Cardinal Edward Egan, former archbishop of New York, died suddenly after suffering from cardiac arrest. The Archdiocese of New York confirmed Egan's death Thursday afternoon. He was 82.
WNBC reports a spokesman for the Archdiocese said Egan didn't show signs of illness, noting that he seemed fine around lunchtime and was even eating — adding to the shock of his death.
Egan was appointed Archbishop of New York in 2000 by Pope John Paul II. A year later, he became a cardinal.
Egan served as archbishop for nine years, retiring in 2009 at 77 years old. During his time as archbishop, he became known for overseeing a wide financial overhaul.
When he was chosen for the job, Egan succeeded Cardinal John O'Connor, who left behind a massive $20 million annual deficit. Egan made unpopular decisions to eliminate that debt, but did so successfully.
In 2007, he told The New York Times: "When I came here, I told everyone what I would do, and quite frankly, I did it. ... I had to realign, and I did. I wanted peace in my diocese, and it's peaceful.”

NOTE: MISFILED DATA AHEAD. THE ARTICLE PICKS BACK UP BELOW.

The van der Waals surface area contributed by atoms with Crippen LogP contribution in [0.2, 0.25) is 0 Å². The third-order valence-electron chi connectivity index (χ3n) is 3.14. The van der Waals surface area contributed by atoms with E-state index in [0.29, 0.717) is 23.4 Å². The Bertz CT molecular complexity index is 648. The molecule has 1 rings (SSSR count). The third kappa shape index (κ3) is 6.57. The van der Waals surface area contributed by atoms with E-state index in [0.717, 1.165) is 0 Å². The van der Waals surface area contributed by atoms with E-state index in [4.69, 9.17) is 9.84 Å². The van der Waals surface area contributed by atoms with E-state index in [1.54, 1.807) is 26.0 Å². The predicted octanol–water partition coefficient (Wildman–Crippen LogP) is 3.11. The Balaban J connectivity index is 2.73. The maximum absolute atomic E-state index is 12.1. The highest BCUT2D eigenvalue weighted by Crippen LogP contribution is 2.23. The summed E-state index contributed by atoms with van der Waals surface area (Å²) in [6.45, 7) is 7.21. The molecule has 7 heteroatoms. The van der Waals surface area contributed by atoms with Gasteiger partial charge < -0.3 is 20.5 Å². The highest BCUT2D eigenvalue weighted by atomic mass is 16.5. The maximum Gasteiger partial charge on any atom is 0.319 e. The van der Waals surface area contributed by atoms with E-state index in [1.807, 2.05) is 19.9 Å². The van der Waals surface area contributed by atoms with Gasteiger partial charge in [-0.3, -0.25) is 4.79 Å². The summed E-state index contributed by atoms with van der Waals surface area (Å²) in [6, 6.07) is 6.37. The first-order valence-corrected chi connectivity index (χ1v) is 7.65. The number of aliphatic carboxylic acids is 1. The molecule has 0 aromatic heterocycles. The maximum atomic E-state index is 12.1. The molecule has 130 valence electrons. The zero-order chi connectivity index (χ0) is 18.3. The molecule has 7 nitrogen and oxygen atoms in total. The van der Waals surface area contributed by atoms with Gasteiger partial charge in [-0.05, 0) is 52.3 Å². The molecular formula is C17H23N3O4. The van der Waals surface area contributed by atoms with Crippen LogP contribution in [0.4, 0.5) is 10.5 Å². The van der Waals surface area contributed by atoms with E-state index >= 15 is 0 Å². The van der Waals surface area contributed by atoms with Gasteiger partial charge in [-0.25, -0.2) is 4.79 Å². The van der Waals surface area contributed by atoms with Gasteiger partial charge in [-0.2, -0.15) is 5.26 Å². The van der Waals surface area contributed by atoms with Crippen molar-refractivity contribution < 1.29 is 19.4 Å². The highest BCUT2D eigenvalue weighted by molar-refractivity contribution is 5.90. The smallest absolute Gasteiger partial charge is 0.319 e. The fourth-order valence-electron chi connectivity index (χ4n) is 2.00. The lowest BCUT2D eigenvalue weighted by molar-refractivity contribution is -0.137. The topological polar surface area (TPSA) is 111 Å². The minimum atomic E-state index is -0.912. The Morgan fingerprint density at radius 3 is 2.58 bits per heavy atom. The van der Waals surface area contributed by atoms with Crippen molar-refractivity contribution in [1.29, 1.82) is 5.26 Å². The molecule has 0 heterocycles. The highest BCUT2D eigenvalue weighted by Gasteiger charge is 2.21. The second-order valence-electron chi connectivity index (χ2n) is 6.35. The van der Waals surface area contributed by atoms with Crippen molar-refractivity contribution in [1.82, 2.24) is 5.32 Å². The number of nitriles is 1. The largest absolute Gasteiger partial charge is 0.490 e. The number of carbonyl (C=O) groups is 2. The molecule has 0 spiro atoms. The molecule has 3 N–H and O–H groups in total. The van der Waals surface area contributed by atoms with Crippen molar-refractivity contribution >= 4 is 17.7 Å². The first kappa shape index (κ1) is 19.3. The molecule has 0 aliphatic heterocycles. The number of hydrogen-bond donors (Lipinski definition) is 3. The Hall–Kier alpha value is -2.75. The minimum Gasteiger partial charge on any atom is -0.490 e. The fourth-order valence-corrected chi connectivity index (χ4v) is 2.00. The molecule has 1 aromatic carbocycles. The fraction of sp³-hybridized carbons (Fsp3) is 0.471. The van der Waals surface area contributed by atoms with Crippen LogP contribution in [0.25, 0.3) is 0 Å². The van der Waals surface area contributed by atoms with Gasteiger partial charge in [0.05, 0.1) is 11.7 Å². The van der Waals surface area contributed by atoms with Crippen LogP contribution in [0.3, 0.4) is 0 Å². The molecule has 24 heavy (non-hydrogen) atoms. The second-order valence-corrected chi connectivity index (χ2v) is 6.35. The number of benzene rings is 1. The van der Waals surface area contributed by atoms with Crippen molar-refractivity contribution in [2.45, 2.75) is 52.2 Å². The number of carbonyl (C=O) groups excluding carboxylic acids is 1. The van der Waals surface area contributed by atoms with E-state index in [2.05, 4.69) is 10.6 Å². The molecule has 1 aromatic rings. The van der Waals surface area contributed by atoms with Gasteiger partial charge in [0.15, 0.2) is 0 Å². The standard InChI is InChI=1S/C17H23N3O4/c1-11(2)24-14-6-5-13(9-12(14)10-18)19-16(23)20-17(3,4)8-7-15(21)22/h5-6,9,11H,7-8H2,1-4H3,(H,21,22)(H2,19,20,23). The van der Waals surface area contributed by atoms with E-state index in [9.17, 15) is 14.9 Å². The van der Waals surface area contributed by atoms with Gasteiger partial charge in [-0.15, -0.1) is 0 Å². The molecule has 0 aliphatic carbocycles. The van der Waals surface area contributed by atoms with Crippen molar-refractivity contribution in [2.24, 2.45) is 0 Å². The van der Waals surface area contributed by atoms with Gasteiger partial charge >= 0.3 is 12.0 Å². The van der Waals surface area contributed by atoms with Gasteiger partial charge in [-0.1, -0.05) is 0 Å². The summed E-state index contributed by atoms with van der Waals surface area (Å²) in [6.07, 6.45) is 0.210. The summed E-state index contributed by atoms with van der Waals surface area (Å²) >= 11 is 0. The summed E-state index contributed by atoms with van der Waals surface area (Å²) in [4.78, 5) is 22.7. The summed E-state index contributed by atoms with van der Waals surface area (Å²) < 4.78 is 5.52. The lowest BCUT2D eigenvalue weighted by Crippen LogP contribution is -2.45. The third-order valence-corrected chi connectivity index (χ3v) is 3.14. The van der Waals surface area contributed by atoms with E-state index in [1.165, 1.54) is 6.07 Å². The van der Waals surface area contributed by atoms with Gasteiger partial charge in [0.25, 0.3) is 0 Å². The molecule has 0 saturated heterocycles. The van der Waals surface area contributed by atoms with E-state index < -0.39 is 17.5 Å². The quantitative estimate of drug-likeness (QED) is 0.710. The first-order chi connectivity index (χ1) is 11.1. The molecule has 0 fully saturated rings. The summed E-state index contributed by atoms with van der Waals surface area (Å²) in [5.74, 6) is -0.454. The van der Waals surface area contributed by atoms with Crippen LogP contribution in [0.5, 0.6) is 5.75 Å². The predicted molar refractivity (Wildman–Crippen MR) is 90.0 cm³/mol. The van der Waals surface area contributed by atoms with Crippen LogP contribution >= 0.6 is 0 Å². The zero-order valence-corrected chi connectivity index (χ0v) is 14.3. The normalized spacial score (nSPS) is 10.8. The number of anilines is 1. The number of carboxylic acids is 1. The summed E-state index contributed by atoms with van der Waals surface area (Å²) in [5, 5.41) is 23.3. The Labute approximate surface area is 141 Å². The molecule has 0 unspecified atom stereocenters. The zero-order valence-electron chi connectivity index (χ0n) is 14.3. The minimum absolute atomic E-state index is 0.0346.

Egan was also present during the 9/11 attacks — just one year after being appointed archbishop of New York.
"Fear is not part of our experience today," he said.
"He helped console New York, the nation for that matter, after the attacks of 9/11. The cardinal rushed to the World Trade Centers site, spent several days anointing the dead and handing out rosaries," reports Fox News.
Cardinal Timothy Dolan, New York's current archbishop, released a statement upon the news of his predecessor's death.
It read in part: "Join me, please, in thanking God for his life, especially his generous and faithful priesthood. ... My sympathy to his natural family, who will grieve for their uncle, and to you, his spiritual family here in the Archdiocese of New York."
Funeral arrangements have yet to be released. Egan would have been 83 next month.
This video includes images from Getty Images.